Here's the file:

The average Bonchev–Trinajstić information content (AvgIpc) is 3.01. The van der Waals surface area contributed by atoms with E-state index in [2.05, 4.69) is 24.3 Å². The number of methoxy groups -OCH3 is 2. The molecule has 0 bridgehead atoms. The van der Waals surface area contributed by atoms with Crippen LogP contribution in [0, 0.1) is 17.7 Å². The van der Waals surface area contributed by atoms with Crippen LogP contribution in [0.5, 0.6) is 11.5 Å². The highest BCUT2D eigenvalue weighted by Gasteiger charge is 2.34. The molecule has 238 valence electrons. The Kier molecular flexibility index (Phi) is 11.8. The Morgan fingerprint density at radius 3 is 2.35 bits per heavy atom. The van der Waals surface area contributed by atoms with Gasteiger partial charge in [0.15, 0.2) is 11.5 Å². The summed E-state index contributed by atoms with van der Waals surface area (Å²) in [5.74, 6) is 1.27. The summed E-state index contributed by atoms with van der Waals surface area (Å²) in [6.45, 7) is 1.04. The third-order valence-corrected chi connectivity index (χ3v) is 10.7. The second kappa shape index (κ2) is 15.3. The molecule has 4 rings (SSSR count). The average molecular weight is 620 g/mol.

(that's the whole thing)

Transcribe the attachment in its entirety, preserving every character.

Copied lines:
The average Bonchev–Trinajstić information content (AvgIpc) is 3.01. The van der Waals surface area contributed by atoms with E-state index in [2.05, 4.69) is 24.3 Å². The number of methoxy groups -OCH3 is 2. The molecule has 0 bridgehead atoms. The van der Waals surface area contributed by atoms with Crippen LogP contribution in [0, 0.1) is 17.7 Å². The van der Waals surface area contributed by atoms with Crippen LogP contribution in [0.5, 0.6) is 11.5 Å². The highest BCUT2D eigenvalue weighted by Gasteiger charge is 2.34. The molecule has 238 valence electrons. The Kier molecular flexibility index (Phi) is 11.8. The Morgan fingerprint density at radius 3 is 2.35 bits per heavy atom. The van der Waals surface area contributed by atoms with Gasteiger partial charge in [0.15, 0.2) is 11.5 Å². The summed E-state index contributed by atoms with van der Waals surface area (Å²) in [5.74, 6) is 1.27. The summed E-state index contributed by atoms with van der Waals surface area (Å²) in [6.45, 7) is 1.04. The third-order valence-corrected chi connectivity index (χ3v) is 10.7. The second kappa shape index (κ2) is 15.3. The molecule has 4 rings (SSSR count). The average molecular weight is 620 g/mol.